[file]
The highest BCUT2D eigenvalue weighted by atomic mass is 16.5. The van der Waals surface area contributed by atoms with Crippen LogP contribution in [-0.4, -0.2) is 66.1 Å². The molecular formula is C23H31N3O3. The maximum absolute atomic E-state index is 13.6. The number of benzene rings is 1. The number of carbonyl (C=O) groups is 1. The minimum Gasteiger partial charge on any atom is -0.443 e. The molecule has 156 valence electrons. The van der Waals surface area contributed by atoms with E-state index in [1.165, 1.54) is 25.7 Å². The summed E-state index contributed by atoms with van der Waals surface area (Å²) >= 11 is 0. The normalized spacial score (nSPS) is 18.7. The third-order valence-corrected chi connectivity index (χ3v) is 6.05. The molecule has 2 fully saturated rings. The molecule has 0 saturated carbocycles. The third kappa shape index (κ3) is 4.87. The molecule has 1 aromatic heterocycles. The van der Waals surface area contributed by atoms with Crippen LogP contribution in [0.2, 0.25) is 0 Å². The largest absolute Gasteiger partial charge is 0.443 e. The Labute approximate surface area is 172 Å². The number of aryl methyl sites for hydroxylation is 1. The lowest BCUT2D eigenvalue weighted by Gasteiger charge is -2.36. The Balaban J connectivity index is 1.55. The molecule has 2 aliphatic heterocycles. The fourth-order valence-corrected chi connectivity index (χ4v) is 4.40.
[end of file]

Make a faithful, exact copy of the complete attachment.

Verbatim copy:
The highest BCUT2D eigenvalue weighted by atomic mass is 16.5. The van der Waals surface area contributed by atoms with Crippen LogP contribution in [-0.4, -0.2) is 66.1 Å². The molecular formula is C23H31N3O3. The maximum absolute atomic E-state index is 13.6. The number of benzene rings is 1. The number of carbonyl (C=O) groups is 1. The minimum Gasteiger partial charge on any atom is -0.443 e. The molecule has 156 valence electrons. The van der Waals surface area contributed by atoms with E-state index in [1.165, 1.54) is 25.7 Å². The summed E-state index contributed by atoms with van der Waals surface area (Å²) >= 11 is 0. The normalized spacial score (nSPS) is 18.7. The third-order valence-corrected chi connectivity index (χ3v) is 6.05. The molecule has 2 fully saturated rings. The molecule has 0 saturated carbocycles. The third kappa shape index (κ3) is 4.87. The molecule has 1 aromatic heterocycles. The van der Waals surface area contributed by atoms with Crippen LogP contribution in [0.2, 0.25) is 0 Å². The largest absolute Gasteiger partial charge is 0.443 e. The Labute approximate surface area is 172 Å². The number of aryl methyl sites for hydroxylation is 1. The lowest BCUT2D eigenvalue weighted by Gasteiger charge is -2.36. The Balaban J connectivity index is 1.55. The molecule has 2 aliphatic heterocycles. The fourth-order valence-corrected chi connectivity index (χ4v) is 4.40.